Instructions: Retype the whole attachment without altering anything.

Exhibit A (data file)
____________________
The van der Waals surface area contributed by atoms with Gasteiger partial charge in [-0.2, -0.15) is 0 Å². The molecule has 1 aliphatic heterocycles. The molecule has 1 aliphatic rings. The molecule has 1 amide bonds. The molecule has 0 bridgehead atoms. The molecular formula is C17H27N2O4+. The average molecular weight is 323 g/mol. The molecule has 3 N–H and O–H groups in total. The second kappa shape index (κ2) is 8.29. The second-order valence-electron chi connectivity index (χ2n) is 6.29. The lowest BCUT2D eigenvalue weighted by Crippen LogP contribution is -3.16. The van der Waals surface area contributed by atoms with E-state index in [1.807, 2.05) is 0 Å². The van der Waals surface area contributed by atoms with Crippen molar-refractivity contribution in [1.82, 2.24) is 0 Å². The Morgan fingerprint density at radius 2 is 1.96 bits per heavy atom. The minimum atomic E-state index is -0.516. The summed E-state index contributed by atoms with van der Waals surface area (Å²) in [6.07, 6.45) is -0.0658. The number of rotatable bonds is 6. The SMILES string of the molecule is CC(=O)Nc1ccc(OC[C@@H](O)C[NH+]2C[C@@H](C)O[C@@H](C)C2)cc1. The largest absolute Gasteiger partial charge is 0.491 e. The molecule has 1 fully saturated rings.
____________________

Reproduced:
The van der Waals surface area contributed by atoms with Gasteiger partial charge in [-0.2, -0.15) is 0 Å². The molecule has 1 aliphatic heterocycles. The molecule has 1 aliphatic rings. The molecule has 1 amide bonds. The molecule has 0 bridgehead atoms. The molecular formula is C17H27N2O4+. The average molecular weight is 323 g/mol. The molecule has 3 N–H and O–H groups in total. The second kappa shape index (κ2) is 8.29. The second-order valence-electron chi connectivity index (χ2n) is 6.29. The lowest BCUT2D eigenvalue weighted by Crippen LogP contribution is -3.16. The van der Waals surface area contributed by atoms with E-state index in [1.807, 2.05) is 0 Å². The van der Waals surface area contributed by atoms with Crippen molar-refractivity contribution in [1.82, 2.24) is 0 Å². The Morgan fingerprint density at radius 2 is 1.96 bits per heavy atom. The minimum atomic E-state index is -0.516. The summed E-state index contributed by atoms with van der Waals surface area (Å²) in [6.07, 6.45) is -0.0658. The number of rotatable bonds is 6. The SMILES string of the molecule is CC(=O)Nc1ccc(OC[C@@H](O)C[NH+]2C[C@@H](C)O[C@@H](C)C2)cc1. The largest absolute Gasteiger partial charge is 0.491 e. The molecule has 1 fully saturated rings.